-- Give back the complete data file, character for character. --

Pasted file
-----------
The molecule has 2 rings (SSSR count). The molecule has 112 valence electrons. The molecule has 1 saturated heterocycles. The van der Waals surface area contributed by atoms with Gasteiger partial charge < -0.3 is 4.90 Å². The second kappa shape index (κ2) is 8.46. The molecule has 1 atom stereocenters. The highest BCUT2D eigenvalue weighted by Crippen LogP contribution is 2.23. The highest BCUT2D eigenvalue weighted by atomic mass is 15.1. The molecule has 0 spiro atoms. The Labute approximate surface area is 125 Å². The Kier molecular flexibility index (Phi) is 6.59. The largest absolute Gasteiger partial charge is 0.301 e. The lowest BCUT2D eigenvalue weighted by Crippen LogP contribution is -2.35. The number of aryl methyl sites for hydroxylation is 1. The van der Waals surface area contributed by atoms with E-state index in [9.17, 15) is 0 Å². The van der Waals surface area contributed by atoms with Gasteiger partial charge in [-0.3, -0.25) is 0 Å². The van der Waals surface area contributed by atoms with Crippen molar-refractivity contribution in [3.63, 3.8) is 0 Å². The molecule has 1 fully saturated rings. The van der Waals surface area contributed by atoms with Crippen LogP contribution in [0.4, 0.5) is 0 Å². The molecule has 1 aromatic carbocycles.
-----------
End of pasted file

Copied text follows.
The molecule has 2 rings (SSSR count). The molecule has 112 valence electrons. The molecule has 1 saturated heterocycles. The van der Waals surface area contributed by atoms with Gasteiger partial charge < -0.3 is 4.90 Å². The second kappa shape index (κ2) is 8.46. The molecule has 1 atom stereocenters. The highest BCUT2D eigenvalue weighted by Crippen LogP contribution is 2.23. The highest BCUT2D eigenvalue weighted by atomic mass is 15.1. The molecule has 0 spiro atoms. The Labute approximate surface area is 125 Å². The Kier molecular flexibility index (Phi) is 6.59. The largest absolute Gasteiger partial charge is 0.301 e. The lowest BCUT2D eigenvalue weighted by Crippen LogP contribution is -2.35. The number of aryl methyl sites for hydroxylation is 1. The van der Waals surface area contributed by atoms with E-state index in [9.17, 15) is 0 Å². The van der Waals surface area contributed by atoms with Gasteiger partial charge in [-0.3, -0.25) is 0 Å². The van der Waals surface area contributed by atoms with Crippen molar-refractivity contribution in [3.63, 3.8) is 0 Å². The molecule has 1 fully saturated rings. The van der Waals surface area contributed by atoms with Crippen LogP contribution in [0.4, 0.5) is 0 Å². The molecule has 1 aromatic carbocycles.